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Saturday, 22 March 2014

Bomb Disposal

This week, here in the UK we have had a reminder that the First World War continues to make its presence felt as two Belgian construction workers were killed and two injured by an unexploded artillery shell. Every year, the Belgian authorities dispose of 200 tons of unexploded shells. Across the border in France, the Armée deals with 900 tons just from around Verdun.

Anyone that's been walking or touring in Belgium or North-East France will have seen the piles of shells around fields, particularly at this time of year, around the ploughing season.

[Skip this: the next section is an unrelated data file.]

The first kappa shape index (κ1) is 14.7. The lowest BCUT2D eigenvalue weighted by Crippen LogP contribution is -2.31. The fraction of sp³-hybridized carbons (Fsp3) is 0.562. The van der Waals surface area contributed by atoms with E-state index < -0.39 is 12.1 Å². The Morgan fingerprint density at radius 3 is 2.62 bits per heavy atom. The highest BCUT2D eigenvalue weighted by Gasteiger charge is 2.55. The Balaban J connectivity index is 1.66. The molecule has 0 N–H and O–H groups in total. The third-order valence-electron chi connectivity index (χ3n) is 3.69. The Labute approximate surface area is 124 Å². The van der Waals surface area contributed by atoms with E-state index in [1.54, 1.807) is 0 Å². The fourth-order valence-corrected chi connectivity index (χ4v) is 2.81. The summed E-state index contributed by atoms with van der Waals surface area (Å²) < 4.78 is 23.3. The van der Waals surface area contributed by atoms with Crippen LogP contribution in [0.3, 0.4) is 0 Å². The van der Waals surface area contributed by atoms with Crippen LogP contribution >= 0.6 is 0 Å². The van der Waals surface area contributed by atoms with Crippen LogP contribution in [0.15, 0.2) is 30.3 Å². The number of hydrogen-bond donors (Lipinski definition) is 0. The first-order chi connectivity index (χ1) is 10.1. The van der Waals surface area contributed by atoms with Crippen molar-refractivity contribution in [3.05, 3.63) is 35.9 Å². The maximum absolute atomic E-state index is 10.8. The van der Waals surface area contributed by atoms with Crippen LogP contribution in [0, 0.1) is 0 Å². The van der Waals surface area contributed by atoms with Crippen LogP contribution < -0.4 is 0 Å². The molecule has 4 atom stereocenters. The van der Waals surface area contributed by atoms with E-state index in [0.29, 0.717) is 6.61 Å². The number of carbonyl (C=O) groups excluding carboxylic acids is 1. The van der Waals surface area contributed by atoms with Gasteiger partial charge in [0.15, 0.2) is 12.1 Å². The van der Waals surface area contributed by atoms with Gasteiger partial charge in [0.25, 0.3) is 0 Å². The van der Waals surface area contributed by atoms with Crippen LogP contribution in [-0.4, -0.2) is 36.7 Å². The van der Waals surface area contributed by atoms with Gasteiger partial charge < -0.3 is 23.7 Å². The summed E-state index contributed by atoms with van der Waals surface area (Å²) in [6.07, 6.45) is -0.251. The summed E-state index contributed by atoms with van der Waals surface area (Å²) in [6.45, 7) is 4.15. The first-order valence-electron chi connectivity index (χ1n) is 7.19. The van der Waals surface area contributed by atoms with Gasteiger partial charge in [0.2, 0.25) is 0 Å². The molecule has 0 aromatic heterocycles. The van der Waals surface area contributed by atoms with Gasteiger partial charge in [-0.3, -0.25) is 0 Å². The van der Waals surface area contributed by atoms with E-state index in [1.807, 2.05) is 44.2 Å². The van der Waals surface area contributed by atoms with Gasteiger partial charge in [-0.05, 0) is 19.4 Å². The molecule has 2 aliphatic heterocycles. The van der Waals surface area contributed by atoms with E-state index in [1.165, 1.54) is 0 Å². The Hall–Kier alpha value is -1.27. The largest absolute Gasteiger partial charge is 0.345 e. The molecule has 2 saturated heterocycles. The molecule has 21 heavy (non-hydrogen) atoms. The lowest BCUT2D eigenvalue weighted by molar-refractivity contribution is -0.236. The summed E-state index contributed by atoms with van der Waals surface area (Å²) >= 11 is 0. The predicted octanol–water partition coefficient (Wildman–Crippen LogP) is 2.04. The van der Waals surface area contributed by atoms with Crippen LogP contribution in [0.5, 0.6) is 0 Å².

Shells found in a field in Belgium (photo from the Irish Times)

Shells collected from Sanctuary Wood

In 2008 I went on a Holt's Tours trip to Verdun. Our guide, Richard Holmes, had been told of a newly discovered German trench at the back of Le Mort Homme so we went for a look.

This is a photo of the group in the trench. Then we found this.

It looked like a 105. We promptly retreated, except for one group member. He was a very clever chap but was somewhat lacking in the social sense. He went up and KICKED THE SHELL.

"Its all right, it's a dud" he shouted.

"You f*****g a******e" and "Are you trying to kill us?" were the answers he got.

I was stood about five metres away when he did it. In the next thirty seconds I became very aware of my mortality.

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